Now I need to move the IP address of 192.168.88.1/24 from Ether2 to the Bridge interface, then the DHCP server should be set on the Bridge interfaces. That’s because we need that anyone connected to any of the ports in the bridge to go to the internet. Got the idea?

Let’s move the IP from Ether2 to the Bridge interface:

Now the IP of 192.168.88.1/24 has been set on the Bridge interface.

Let’s move the DHCP server on the Bridge interface then in case anyone connected to the interfaces inside the bridge, he will get an IP from the DHCP server.

You can see that you have an error on the DCHP server as the following:

Why is this error appearing? Because for the moment, the DHCP server is still running on Ether2 and this interface is inside the bridge. So, the RouterOS is seeing is as a slave interface and DHCP server cannot run on a salve interface.

Let’s remove the DHCP server from Ether2 interface put it on the Bridge interface:

Once done, the error will disappear:

Excellent!!!

Let’s do the test now. At this moment, I am connecting my PC to Ether2. Let’s see if I have internet on my PC:

Indeed, the internet is working.

I will move my PC cable from Ether2 to Ether3 and see If I will have internet also:

Also, I have internet.

I will try on Ether 4 and Ether 5:

Ether4:

Ether5:

The internet is working on my PC when connected to all interfaces that are in the bridge. That’s awesome.

Let’s make the LAB more complicated. I want also that anyone who is connected to the wireless on my router will also be able to go to the internet, and I want him to get an IP from the range of 192.168.88.0/24. Also, I want that anyone who connects to my Ethernet interfaces will also be able to go to the internet.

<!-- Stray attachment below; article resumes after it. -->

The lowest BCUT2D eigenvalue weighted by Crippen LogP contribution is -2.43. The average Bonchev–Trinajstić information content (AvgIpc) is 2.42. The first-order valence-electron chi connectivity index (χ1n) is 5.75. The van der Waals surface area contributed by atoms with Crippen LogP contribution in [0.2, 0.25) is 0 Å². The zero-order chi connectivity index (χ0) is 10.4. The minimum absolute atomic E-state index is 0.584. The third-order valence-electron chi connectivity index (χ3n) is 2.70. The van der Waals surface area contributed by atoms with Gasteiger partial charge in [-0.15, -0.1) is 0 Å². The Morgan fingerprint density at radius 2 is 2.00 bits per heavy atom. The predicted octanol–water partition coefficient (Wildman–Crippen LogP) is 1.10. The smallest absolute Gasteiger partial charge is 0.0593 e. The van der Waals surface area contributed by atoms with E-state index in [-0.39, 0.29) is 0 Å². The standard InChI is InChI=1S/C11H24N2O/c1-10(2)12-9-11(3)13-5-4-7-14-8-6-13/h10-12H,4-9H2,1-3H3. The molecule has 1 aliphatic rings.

To do that, we need to enable the WLAN interface and just add it into the Bridge interface. Remember, I said beginning of this chapter that you can bridge 2 different network technologies, so now we will be bridging the Ethernet and the WLAN.

Let’s do this work.

I have done the minimum settings on the wireless. I have just enabled the WLAN on 5 GHz and made the mode of AP bridge, so it acts as an access point. We will have a chapter speaking about wireless in this book, but for now this is all what you need to know. Also, I didn’t put a password on the wireless.

Now we need to add this WLAN interface inside the bridge interface.

To mention, the Wireless LAN will not do hardware offload with the Ethernet interfaces because they are 2 different technologies. That’s you can see it clearly once you add the WLAN interface inside the bridge that it doesn’t have an “H” letter:

To test if the Wireless is working, I will connect my phone to that Wireless SSID.

At this moment my phone is not connected to any wireless. Let’s check if I can see the SSID MikroTik which is the default SSID (SSID means the wireless name that we see on our phone):

Indeed, I can see the SSID.

Let me connect to it (remember, we do not have any password set on that SSID):

Great, I am connected. Let’s see If I can go to the internet:

That is awesome. The internet is working.

We can also check the lease table of the DHCP server on the MikroTik router to see which IP was leased to my phone:

Here it is.

This is all what I wanted to show you in this LAB. I hope you enjoyed it and see you in the upcoming topic.